GOVERNMENTS ENGAGED IN A MODERN CRIME AGAINST HUMANITY BY ALLOWING EVICTIONS AND TELECOM DISCONNECTIONS WHILE COVID-19 RAGES, SAYS MENTAL HEALTH ADVOCATE KATHLEEN FINLAY
Toronto, November 23, 2020. A prominent patient safety and mental health advocate, alarmed over the tidal wave of evictions and telecom disconnections that are leaving the most vulnerable homeless and more isolated during the surging pandemic, is calling on governments to intervene and prevent more irreparable harm from occurring. She is also urging the rapid roll out of a new national mental health crisis lifeline using the numbers 988.
Kathleen Finlay, CEO of The Center for Patient Protection and founder of the Campaign to Bring 988 to Canada says “Governments claim they recognize the toll the virus is taking on mental health and mounting suicide rates, yet they are completely oblivious to the life-shattering consequences of their own inaction.”
Finlay cited provincial governments which still permit evictions and foreclosures even in COVID-19 hotspots. “Hundreds of families have been thrown out of their homes in Toronto alone since the moratorium was lifted in August. Risking the lives and emotional health of families with children and our most vulnerable by throwing them into the streets during a raging COVID-19 winter is nothing short of a modern crime against humanity,” she said.
Across Canada, even in regions facing lockdowns, there has been no move to reinstate the moratorium on evictions and foreclosures that was in effect during the first wave of the pandemic. “These evictions and threats of eviction are causing incomprehensible suffering among those already disproportionately impacted by the fallout from COVID-19. I hear from folks struggling to cope every day. It is heart-wrenching. We need more mental health advocates and healthcare professionals speaking out about this,” Finlay said.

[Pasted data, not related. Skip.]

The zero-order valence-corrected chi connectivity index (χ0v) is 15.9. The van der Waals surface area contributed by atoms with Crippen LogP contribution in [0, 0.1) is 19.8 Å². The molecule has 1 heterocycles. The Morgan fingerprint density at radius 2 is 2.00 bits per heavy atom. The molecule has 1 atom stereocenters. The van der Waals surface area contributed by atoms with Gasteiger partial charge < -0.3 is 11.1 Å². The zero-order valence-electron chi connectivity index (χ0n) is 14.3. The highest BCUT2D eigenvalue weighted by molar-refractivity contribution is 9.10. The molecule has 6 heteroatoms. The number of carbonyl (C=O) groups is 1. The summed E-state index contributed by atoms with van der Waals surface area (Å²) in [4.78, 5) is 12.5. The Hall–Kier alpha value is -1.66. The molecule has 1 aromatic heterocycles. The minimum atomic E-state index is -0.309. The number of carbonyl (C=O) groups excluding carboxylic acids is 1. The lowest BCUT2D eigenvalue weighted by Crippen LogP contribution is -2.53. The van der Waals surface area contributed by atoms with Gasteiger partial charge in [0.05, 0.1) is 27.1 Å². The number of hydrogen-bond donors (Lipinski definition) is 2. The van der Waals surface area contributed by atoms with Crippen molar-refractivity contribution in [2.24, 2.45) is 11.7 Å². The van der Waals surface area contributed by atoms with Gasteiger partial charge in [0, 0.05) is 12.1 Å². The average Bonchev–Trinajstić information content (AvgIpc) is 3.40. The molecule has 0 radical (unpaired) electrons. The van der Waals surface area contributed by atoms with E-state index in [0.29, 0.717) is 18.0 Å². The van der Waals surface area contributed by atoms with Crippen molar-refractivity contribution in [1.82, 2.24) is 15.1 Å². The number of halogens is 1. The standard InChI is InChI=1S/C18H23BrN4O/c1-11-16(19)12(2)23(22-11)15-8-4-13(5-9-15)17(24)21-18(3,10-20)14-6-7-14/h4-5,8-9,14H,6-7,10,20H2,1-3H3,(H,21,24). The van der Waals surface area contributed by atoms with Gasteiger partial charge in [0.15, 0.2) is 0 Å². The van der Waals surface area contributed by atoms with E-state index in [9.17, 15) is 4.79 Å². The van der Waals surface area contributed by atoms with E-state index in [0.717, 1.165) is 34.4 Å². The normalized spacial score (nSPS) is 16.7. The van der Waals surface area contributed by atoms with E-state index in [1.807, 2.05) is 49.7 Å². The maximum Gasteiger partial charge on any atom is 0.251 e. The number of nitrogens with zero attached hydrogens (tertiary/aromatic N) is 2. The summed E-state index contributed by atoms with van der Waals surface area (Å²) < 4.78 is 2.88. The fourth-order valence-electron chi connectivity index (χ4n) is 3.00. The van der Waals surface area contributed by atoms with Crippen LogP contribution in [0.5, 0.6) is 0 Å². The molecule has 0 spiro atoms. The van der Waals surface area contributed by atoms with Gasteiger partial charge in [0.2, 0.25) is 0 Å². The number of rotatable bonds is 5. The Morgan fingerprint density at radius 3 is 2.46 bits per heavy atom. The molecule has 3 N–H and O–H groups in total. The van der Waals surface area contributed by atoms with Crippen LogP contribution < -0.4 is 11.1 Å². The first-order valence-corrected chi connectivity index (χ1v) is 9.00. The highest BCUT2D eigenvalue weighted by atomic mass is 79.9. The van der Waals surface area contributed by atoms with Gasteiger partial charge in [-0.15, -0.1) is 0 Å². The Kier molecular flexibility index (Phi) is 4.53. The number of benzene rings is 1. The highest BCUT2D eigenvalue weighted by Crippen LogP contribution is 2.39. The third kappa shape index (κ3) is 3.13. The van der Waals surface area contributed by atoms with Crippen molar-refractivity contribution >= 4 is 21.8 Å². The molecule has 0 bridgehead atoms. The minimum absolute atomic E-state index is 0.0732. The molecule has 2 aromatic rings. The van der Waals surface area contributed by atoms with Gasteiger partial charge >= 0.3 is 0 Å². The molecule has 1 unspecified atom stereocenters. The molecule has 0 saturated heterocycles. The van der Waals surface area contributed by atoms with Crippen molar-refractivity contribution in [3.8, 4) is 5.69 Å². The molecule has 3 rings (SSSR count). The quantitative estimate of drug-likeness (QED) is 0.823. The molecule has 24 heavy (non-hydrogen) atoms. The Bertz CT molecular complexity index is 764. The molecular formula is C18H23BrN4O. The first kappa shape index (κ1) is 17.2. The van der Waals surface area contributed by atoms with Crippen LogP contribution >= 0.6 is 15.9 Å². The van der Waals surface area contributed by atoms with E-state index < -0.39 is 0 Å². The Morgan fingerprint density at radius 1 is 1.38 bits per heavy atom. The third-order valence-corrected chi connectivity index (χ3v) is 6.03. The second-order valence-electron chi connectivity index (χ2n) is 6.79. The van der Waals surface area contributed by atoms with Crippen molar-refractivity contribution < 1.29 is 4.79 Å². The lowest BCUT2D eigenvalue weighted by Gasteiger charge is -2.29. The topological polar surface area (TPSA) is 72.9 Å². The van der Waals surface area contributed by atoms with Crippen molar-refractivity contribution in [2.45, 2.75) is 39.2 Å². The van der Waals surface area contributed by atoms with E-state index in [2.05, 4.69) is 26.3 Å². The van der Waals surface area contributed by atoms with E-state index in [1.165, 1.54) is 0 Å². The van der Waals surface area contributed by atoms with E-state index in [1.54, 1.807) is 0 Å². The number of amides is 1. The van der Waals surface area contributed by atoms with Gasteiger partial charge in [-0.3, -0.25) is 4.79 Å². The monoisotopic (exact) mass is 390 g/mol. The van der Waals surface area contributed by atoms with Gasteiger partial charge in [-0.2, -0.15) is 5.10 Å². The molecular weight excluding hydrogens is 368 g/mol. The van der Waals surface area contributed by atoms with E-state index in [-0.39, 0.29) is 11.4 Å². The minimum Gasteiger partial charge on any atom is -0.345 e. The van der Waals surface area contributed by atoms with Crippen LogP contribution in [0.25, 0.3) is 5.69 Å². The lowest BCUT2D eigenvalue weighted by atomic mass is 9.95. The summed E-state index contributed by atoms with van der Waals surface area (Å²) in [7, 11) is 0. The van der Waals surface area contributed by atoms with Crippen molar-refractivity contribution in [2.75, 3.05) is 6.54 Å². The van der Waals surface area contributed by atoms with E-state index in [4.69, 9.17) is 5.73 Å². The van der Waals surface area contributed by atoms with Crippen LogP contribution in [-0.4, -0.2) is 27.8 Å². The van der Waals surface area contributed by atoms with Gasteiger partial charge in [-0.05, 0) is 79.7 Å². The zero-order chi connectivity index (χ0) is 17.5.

At the same time, the federal government has failed to place a temporary hold on giant telecoms cutting off telephone and internet services of customers who are behind in paying their bills.
“Disconnecting these lifelines at a time of unprecedented emotional stress caused by the pandemic leaves people more isolated and less able to get help just at the very time they need it most. This is happening while suicides are on the rise in Canada.”
Finlay also called for the fast track roll-out of a new, easy to remember, quick to dial nation-wide three-digit lifeline for mental health crisis and suicide prevention using the numbers 988. That system is already being rolled out in the U.S.
“988 is a game-changing innovation for suicide prevention because it would replace Canada’s confusing multiplicity of local numbers when seconds count in getting needed help,” she added.
“I’ve been shocked at the lack of interest shown by the federal government in the 988 lifeline system, which I introduced to Canada 16 months ago. This is mental health negligence, pure and simple,” said Finlay.
“In Canada today, we have the equivalent of several Titanics filled with desperate souls who will be lost if we don’t act now. Time is running out. We need to demand that governments move with all possible speed to save them,” Finlay ended.
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The Center for Patient Protection is one of Canada’s foremost patient and family centered advocacies focusing on the safer delivery of healthcare services and innovations in mental health care.
The Campaign to Bring 988 to Canada seeks to create a new, easy to remember, three-digit dialing number using 988 as Canada’s national lifeline for suicide prevention and mental health crisis. Kathleen’s relentless work on behalf of families of victims of suicide to bring 988 to Canada was featured on CTV National News in January 2020, which called it “three numbers that could make all the difference.”